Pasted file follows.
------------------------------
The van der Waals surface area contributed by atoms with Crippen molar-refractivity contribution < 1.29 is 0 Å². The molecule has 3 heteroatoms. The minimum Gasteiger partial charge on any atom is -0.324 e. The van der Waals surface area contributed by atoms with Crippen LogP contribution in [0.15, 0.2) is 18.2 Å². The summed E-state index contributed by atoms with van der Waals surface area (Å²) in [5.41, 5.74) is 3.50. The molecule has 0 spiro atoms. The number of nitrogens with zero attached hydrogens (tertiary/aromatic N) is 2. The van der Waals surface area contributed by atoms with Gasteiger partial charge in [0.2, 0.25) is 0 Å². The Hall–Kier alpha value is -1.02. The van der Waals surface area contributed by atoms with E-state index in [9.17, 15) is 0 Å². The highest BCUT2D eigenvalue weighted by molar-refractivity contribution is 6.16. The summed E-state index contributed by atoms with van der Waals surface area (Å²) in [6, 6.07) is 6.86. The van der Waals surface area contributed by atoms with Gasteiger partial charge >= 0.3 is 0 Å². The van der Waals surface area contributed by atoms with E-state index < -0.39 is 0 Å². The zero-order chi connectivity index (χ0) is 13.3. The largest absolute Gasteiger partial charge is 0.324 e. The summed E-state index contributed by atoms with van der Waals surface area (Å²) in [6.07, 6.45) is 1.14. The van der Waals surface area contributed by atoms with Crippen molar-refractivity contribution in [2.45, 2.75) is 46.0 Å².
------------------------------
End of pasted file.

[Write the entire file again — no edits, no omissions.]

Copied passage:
The van der Waals surface area contributed by atoms with Crippen molar-refractivity contribution < 1.29 is 0 Å². The molecule has 3 heteroatoms. The minimum Gasteiger partial charge on any atom is -0.324 e. The van der Waals surface area contributed by atoms with Crippen LogP contribution in [0.15, 0.2) is 18.2 Å². The summed E-state index contributed by atoms with van der Waals surface area (Å²) in [5.41, 5.74) is 3.50. The molecule has 0 spiro atoms. The number of nitrogens with zero attached hydrogens (tertiary/aromatic N) is 2. The van der Waals surface area contributed by atoms with Gasteiger partial charge in [0.2, 0.25) is 0 Å². The Hall–Kier alpha value is -1.02. The van der Waals surface area contributed by atoms with E-state index in [9.17, 15) is 0 Å². The highest BCUT2D eigenvalue weighted by molar-refractivity contribution is 6.16. The summed E-state index contributed by atoms with van der Waals surface area (Å²) in [6, 6.07) is 6.86. The van der Waals surface area contributed by atoms with Gasteiger partial charge >= 0.3 is 0 Å². The van der Waals surface area contributed by atoms with E-state index < -0.39 is 0 Å². The zero-order chi connectivity index (χ0) is 13.3. The largest absolute Gasteiger partial charge is 0.324 e. The summed E-state index contributed by atoms with van der Waals surface area (Å²) in [6.07, 6.45) is 1.14. The van der Waals surface area contributed by atoms with Crippen molar-refractivity contribution in [2.45, 2.75) is 46.0 Å².